The result of this nonsense in Kate's case is typical of the general political and social malaise we currently live with. Complex ideas and issues are dumbed down so that unwilling members of the public are required to process them, almost always incorrectly, and then white out the channel of discourse with their dim-witted, uncomprehending rambles and rants. Why don't we stop trying to explain this stuff to these idiots? Why not just let people who aren't either interested in or equipped for these discussions just opt out, as I suspect they'd rather do anyway? Just leave complex ideas in precise and complex language, so those who wouldn't otherwise be bothered with them have the perfect excuse not to. Then perhaps the intellectuals of the human race, freed from the onerous and time consuming necessity of braking for morons, might finally be able to think and talk productively for long enough to break the cycle of reaction and actually figure some stuff out.

Tuesday, 6 February 2018

Orwell And Irony

It is a persistent source of amusement for me that so many of the people, left and right, who revere Orwell today have not only never really read him, but are also the kind of people he held in utter contempt.

Understanding Orwell is not a simple matter of reading 1984 and Animal Farm. This is really only a way of accessing his literary persona. Orwell was a highly intelligent, emotionally conflicted, and politically and philosophically very complex individual. Unlike so many commentators of his and our time, he sought first hand and active experience of the things in which he took an interest. As a journalist he spent months living with tramps and the Parisian demi-monde, as an activist he literally put skin in the game in the trenches of the Aragon Front, and as a political philosopher and commentator he attracted controversy, hatred, and even government oppression by the simple means of deciding to tell, unflinchingly and completely, the truth as he saw and felt it.

This is revealed more in his essays than anywhere else, and it's typical of the way he was treated in life that his final wish that they be burnt was not honoured. Orwell first and foremost believed in The Revolution. He was intelligent enough to understand that this could come in many forms, but one of the many parts of the great man's memory we gloss over today is the fact that he was cheerfully resigned to the possibility that change might in fact involve the murder of the bourgeoisie and blood in the streets of London. His attitudes to homosexuality (possibly formed during a childhood at Eton, where he was miserable), women, the free market, and race would horrify the intelligentsia and insipid latte socialists of our times. And his bitter hatred for the compound word 'onto' would be simply confusing. But what I really want to zero in on is his attitude to Stalin and Soviet communism in general.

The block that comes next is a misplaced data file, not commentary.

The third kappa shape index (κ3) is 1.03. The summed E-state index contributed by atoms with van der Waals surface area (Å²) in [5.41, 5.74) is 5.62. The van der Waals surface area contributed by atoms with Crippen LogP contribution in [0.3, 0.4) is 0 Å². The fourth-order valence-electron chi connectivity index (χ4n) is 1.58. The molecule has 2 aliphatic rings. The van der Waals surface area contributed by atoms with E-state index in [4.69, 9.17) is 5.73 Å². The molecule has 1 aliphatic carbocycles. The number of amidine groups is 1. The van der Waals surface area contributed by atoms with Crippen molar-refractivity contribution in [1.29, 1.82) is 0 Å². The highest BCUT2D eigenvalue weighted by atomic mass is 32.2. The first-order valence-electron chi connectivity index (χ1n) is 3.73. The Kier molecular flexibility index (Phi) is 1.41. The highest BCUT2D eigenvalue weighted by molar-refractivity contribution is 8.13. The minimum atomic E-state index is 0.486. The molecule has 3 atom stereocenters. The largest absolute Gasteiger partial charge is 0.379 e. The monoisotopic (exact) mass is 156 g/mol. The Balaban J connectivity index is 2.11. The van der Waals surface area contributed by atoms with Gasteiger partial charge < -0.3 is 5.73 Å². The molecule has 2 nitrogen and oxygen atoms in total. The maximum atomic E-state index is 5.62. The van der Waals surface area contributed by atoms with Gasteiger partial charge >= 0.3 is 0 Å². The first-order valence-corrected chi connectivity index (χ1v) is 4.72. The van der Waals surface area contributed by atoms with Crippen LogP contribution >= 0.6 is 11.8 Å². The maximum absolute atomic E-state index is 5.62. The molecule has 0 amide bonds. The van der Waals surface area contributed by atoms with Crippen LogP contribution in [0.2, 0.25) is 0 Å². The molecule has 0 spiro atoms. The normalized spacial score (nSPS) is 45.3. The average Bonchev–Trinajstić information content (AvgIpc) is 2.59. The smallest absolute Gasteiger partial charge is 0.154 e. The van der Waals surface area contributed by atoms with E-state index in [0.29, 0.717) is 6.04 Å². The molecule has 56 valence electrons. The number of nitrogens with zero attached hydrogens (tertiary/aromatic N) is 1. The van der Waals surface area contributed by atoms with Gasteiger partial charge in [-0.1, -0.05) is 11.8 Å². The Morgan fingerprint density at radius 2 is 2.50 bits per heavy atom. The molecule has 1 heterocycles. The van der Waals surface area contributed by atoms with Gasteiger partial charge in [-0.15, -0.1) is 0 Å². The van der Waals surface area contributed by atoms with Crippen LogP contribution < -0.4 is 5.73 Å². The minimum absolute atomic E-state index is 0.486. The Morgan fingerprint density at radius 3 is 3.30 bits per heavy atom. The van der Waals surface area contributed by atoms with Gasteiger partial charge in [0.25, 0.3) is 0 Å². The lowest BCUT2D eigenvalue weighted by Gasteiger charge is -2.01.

It's hard for us to imagine nowadays, but Joseph Stalin was quite a popular figure in the years just after WWII. Hollywood has re-written history in the popular mind to cast the USA as Europe's white knight, but before this process was complete, it was Stalin's Russia who wore that laurel. Popularly referred to as 'Uncle Joe' (Big Brother, anyone?), Stalin was the darling of a surprisingly broad range of British social classes and affiliations. The 'Soviet Miracle' was often gushed over in leftist circles, and what can only be understood as a deliberate blind eye was turned to the rumours and hints of horrific atrocities that were leaking out of the Eastern Bloc in those early days.

Orwell, being a revolutionary socialist, was surrounded by people eagerly participating in the lionisation of one of history's most appalling mass murderers. As a journalist and veteran of Spain, he knew at first hand what the Soviet regime was actually like, and he frankly and fearlessly spoke out against it. Animal Farm and 1984 were his literary reaction, but it's in his essays and journalism where we see the most direct and unflinching attacks on the Russian state. Of course, the result of this was to alienate him from his natural leftist allies, even while his undiminished enthusiasm for social revolution kept him firmly in the sights of the establishment and the right. One critic describes him as "a permanent political misfit", and this is very apt. But if we think about why that is, I think we get to the core of why Orwell should be the example every one of us tries to follow.